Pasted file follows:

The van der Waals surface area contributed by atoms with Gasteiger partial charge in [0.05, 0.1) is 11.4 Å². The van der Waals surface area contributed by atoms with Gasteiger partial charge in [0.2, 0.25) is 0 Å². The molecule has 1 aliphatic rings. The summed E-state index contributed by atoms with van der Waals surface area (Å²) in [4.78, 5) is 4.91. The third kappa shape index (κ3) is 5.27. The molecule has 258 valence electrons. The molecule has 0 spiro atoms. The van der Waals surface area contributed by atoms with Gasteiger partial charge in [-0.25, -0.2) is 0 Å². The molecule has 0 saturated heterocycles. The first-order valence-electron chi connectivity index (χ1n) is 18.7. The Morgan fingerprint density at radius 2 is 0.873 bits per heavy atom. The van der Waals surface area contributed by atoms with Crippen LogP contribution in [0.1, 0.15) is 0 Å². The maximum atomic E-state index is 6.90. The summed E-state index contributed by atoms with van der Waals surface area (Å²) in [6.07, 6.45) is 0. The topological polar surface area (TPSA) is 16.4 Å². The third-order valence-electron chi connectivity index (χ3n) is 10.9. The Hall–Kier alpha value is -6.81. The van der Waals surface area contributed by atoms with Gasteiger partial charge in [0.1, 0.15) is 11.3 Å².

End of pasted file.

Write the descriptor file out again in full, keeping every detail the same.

The van der Waals surface area contributed by atoms with Gasteiger partial charge in [0.05, 0.1) is 11.4 Å². The van der Waals surface area contributed by atoms with Gasteiger partial charge in [0.2, 0.25) is 0 Å². The molecule has 1 aliphatic rings. The summed E-state index contributed by atoms with van der Waals surface area (Å²) in [4.78, 5) is 4.91. The third kappa shape index (κ3) is 5.27. The molecule has 258 valence electrons. The molecule has 0 spiro atoms. The van der Waals surface area contributed by atoms with Gasteiger partial charge in [-0.25, -0.2) is 0 Å². The molecule has 0 saturated heterocycles. The first-order valence-electron chi connectivity index (χ1n) is 18.7. The Morgan fingerprint density at radius 2 is 0.873 bits per heavy atom. The van der Waals surface area contributed by atoms with Crippen LogP contribution in [0.1, 0.15) is 0 Å². The maximum atomic E-state index is 6.90. The summed E-state index contributed by atoms with van der Waals surface area (Å²) in [6.07, 6.45) is 0. The topological polar surface area (TPSA) is 16.4 Å². The third-order valence-electron chi connectivity index (χ3n) is 10.9. The Hall–Kier alpha value is -6.81. The van der Waals surface area contributed by atoms with Gasteiger partial charge in [0.1, 0.15) is 11.3 Å².